3. The territorial seas;
4. All impoundments of waters identified in 1 through 3 and 5;
5. All tributaries of waters identified in 1 through 4; and
6. All waters, including wetlands, adjacent to a water identified in 1 through 5.
On a case-specific basis, “other waters,” including wetlands, would be considered to be “waters of the United States” provided that those waters alone, or in combination with other similarly situated waters, including wetlands, located in the same region, have a significant nexus to a water identified in 1 through 3 above.
The proposal further provides that a number of categories are not “waters of the United States” notwithstanding whether they are within the scope of the categories discussed above (e.g., certain waste treatment systems; prior converted cropland; certain ditches; various features such as some artificially irrigated areas, artificial lakes or ponds, or artificial reflecting pools; and groundwater). EPA and the Corps also state that the proposed rule preserves existing CWA exemptions and exclusions for agricultural activities. In addition, they are exempting by interpretive rule 56 established conservation practices from Section 404 dredge and fill permitting requirements if they occur in waters covered by the CWA. See 79 Fed. Reg. at 22,275.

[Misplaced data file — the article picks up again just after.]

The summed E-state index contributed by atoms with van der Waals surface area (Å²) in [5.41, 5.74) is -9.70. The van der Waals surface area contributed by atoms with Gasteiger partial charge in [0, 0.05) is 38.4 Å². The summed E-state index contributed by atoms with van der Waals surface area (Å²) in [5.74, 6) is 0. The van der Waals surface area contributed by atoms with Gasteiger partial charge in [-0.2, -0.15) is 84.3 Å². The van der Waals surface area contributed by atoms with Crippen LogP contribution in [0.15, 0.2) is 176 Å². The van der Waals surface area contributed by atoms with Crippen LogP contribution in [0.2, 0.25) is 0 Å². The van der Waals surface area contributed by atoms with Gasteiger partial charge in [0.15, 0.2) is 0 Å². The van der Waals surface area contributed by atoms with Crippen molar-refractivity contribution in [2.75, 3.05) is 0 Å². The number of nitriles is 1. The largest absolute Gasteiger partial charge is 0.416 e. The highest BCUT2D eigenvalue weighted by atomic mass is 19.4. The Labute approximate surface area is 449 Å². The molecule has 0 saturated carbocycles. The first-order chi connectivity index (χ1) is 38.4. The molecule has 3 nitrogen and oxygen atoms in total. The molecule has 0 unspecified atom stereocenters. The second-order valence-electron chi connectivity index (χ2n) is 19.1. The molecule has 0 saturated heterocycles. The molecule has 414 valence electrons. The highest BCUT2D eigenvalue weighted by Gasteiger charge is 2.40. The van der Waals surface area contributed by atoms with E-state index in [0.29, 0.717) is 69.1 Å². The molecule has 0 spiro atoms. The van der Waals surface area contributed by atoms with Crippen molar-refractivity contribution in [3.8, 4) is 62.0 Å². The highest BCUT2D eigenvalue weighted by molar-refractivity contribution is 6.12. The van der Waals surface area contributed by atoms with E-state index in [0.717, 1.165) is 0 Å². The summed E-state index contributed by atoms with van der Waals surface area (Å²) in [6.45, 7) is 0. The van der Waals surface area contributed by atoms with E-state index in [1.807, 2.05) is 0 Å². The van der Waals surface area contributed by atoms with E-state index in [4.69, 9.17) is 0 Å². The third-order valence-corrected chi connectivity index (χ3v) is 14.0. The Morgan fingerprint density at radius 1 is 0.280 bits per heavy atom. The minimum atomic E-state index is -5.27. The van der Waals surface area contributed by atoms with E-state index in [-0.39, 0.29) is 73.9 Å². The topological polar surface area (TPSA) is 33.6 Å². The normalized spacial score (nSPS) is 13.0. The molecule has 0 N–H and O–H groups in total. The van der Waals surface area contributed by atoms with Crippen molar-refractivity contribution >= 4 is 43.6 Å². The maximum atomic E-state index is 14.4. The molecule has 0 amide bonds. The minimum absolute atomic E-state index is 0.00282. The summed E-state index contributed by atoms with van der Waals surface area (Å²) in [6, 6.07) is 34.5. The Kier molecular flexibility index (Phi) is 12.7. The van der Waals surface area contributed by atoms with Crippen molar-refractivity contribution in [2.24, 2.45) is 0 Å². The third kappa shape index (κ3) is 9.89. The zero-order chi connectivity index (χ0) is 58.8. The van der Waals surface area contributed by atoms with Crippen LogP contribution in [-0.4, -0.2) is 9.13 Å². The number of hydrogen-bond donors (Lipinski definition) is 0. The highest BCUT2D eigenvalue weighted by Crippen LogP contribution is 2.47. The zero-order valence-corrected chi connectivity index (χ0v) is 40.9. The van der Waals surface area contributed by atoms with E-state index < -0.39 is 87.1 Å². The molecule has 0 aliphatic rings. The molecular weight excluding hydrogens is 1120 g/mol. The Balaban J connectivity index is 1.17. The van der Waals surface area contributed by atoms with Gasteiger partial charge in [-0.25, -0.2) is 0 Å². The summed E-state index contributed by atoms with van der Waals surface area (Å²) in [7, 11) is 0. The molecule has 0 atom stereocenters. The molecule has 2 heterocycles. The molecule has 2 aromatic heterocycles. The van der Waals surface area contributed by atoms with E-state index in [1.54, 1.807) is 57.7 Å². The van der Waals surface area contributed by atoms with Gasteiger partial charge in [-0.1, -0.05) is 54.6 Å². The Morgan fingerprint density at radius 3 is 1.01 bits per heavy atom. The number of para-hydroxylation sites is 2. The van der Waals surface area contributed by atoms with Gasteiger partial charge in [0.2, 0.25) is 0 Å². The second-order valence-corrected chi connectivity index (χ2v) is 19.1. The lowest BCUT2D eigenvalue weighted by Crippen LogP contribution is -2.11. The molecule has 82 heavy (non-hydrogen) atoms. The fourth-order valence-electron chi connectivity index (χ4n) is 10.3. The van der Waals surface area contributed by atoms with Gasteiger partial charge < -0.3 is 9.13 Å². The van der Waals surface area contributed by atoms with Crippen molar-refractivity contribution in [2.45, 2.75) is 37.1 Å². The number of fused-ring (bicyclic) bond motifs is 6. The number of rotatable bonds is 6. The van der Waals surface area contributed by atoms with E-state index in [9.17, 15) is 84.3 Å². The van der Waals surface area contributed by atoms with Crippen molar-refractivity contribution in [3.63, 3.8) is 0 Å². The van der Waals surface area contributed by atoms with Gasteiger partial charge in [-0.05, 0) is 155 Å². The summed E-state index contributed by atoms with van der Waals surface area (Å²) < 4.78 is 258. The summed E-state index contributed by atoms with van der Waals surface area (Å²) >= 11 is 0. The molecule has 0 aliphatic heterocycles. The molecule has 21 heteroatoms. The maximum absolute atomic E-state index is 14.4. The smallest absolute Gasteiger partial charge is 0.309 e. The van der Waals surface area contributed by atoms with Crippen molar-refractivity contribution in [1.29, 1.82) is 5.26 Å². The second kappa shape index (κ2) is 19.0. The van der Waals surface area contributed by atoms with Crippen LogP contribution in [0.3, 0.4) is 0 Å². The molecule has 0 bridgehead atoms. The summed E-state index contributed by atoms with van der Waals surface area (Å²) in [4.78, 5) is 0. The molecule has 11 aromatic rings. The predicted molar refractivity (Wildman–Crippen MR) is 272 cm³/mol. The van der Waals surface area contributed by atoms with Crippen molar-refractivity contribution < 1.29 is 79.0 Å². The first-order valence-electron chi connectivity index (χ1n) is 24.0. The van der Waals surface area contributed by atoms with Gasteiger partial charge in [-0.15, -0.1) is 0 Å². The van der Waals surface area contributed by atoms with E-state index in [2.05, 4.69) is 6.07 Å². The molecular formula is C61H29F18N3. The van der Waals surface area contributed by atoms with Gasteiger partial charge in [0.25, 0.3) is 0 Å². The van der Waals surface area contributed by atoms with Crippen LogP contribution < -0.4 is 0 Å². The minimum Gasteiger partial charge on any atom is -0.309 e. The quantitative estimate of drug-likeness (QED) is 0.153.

The scientific rationale for the proposal is based substantially on EPA's draft report on the nature of connectivity and the effects of streams and wetlands on downstream waters. See Connectivity of Streams and Wetlands to Downstream Waters: A Review and Synthesis of the Scientific Evidence, (September 2013 External Review Draft, EPA/600/R-11/098B). A Science Advisory Board (SAB) issued a peer review of the draft report in October 2014. See 79 Fed. Reg. 63,594 (Oct. 24, 2014). The final version of the report was announced on January 15, 2015. See 80 Fed. Reg. 2100. Any final regulatory action related to CWA jurisdiction is to take the final report into account.
The report makes five major conclusions:
- The scientific literature unequivocally demonstrates that streams, regardless of their size or frequency of flow, are connected to downstream waters and strongly influence their function.